By Dev Mishra, M.D.,?President, Sideline Sports Doc,?Clinical Assistant Professor of Orthopedic Surgery, Stanford University

Key Points:

  • US Soccer recently recommended several changes to rules about heading the ball for younger age groups, designed to decrease the risk of concussion
  • US Soccer?s moves follow the changes implemented by other organizations such as USA Hockey and USA Football to minimize injury risk amongst the younger players
  • The theory overall is that minimizing injury risk in the youngest age groups through rules changes will keep kids playing the sport longer
  • USA Hockey is one of the few US youth sports seeing substantial enrollment increases between 2009 and 2015, with the changes in safety rules for the youngest players often cited by parents as a factor in promoting the sport for their kids
  • My opinion is that rules changes like these are necessary to grow each sport, or at the least to stem the tide of declining participation

Today?s post contains a lot of personal opinion, backed by science, data, and what I think Screen Shot 2015-11-24 at 9.03.52 AMis common sense. My guess is that my opinions will be totally dismissed by some or found to be controversial by many.

My fundamental beliefs are that lifelong exercise is critically important to the health of increasingly obese adults, and that proper sport participation as kids can lead to great habits as adults. I also believe that team and individual sports can be great for many, many kids, and that those kids who are especially gifted or motivated should be given opportunities to advance to the elite or professional levels.

The facts, however, reveal declining sport participation in almost all US team sports, as shown in the graphic. Several excellent studies have been conducted by independent organizations as well as internal data collected by sports governing groups. Parents across many sports typically cite the same negative influences in deciding which activities to cut back on:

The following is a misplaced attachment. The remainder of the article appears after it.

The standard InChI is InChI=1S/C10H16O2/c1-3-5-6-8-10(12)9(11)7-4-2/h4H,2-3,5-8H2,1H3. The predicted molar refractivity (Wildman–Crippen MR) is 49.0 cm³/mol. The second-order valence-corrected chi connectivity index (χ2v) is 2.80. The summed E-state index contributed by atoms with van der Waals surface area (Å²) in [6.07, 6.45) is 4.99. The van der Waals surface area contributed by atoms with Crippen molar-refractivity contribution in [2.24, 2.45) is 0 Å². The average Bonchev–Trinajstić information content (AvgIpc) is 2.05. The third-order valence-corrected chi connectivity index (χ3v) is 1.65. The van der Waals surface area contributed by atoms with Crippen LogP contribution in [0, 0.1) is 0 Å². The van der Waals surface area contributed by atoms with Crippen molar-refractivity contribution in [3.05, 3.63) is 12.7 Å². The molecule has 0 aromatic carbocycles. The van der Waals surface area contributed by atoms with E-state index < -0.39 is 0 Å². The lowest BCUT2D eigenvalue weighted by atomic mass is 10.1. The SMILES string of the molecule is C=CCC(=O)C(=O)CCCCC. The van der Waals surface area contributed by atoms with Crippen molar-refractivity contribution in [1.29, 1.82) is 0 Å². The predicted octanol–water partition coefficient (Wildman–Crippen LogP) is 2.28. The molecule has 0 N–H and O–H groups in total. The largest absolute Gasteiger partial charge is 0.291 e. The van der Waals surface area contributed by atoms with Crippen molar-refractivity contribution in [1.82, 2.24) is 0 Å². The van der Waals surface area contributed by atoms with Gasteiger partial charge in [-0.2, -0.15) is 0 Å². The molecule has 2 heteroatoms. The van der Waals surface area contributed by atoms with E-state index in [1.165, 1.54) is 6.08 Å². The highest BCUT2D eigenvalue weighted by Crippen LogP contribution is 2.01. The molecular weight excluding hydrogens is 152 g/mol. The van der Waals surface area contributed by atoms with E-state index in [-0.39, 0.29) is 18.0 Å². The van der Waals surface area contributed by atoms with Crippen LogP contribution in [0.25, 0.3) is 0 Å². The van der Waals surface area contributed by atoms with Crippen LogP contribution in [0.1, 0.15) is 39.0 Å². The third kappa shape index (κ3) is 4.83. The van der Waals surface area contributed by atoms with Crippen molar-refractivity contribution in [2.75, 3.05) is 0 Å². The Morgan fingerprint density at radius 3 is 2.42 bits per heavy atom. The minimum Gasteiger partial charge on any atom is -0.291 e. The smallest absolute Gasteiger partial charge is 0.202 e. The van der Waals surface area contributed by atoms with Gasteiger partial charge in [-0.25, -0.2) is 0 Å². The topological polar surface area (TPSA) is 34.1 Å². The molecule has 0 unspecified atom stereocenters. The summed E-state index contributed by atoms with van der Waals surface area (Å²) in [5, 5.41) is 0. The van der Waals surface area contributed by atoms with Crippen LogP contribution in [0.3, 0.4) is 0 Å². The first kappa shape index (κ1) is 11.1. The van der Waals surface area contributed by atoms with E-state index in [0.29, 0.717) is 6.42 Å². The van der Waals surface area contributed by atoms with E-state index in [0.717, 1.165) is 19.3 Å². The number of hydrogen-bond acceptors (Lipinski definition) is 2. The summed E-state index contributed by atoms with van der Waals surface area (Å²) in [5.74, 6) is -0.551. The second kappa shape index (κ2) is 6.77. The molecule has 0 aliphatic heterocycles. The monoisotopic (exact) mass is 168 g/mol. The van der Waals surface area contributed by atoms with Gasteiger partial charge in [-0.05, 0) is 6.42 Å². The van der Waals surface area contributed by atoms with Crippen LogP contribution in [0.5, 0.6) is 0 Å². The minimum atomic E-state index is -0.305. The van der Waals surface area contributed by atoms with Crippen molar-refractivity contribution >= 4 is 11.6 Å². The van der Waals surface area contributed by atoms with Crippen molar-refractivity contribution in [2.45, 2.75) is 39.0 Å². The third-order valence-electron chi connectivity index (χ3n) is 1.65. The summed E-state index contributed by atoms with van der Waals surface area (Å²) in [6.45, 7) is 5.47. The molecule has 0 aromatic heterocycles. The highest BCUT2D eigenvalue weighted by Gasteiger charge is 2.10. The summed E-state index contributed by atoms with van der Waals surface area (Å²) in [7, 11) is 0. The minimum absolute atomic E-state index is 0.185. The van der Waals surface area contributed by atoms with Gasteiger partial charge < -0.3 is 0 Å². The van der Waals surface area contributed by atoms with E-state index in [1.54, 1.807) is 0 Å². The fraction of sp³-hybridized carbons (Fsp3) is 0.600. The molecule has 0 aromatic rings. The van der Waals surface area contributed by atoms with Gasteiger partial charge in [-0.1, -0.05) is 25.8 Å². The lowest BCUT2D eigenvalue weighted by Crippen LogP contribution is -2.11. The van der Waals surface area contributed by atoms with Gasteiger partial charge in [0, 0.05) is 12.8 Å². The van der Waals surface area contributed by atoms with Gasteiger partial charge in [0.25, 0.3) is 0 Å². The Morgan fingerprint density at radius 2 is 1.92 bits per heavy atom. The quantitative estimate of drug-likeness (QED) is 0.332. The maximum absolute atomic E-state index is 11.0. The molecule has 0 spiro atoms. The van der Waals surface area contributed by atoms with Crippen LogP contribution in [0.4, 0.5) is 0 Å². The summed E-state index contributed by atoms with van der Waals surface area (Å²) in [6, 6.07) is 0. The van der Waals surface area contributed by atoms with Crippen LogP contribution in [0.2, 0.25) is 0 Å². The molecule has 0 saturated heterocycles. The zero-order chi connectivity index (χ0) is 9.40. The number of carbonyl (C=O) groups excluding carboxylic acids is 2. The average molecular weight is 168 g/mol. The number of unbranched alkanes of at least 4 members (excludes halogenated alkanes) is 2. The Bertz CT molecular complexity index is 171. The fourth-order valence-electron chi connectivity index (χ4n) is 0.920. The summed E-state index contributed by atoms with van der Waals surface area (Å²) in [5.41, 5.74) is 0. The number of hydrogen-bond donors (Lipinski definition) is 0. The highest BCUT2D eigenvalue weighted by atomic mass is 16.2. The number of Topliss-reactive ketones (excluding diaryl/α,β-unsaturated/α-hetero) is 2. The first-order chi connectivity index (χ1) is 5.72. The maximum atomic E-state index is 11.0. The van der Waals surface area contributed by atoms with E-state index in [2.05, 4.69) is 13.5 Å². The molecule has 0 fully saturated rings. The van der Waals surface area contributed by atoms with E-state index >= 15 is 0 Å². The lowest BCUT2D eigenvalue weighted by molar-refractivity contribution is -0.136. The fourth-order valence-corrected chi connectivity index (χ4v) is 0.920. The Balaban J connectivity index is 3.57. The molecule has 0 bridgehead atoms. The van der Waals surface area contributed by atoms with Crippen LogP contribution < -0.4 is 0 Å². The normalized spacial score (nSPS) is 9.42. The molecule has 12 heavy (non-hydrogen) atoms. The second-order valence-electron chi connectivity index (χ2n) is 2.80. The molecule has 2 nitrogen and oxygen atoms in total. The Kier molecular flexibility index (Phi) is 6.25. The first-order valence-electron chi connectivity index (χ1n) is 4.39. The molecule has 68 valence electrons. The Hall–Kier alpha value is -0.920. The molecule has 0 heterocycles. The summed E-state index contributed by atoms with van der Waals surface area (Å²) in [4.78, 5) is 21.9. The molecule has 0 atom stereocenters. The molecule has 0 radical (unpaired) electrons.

• Time commitments
  • Cost, especially travel teams
  • ?Professionalization? of youth sports
  • Injury risk, especially in collision or contact sports

Rules changes designed to reduce injury risk are amongst the most effective ways to decrease traumatic injuries (such as concussion) and overuse injuries. When combined with changes addressing some of the other common concerns the result can be dramatic growth of participation. This has been proven by one of the organizations to first implement broad changes in the youngest age groups, USA Hockey.

Some of the changes included in USA Hockey?s American Development Model (ADM) include elimination of its 12 and under national championship (reducing interstate travel), ban body checking in the under 14 age groups (reducing traumatic injury risk), and even encouraging players to play multiple sports.

Five years in to the ADM we see that youth hockey participation in the US is up by 44%.

Changes such as rules on heading the ball for young soccer players are sure to create an emotionally negative response from game traditionalists- at least initially. But over time my prediction is that sports such as football and soccer will be able to use these changes to effectively stem the tide of declining participation in the same way hockey has done.

So you get to choose. Do you want to take steps to grow your sport and ensure its survival or do you want to ignore the trends and see it slowly disappear?


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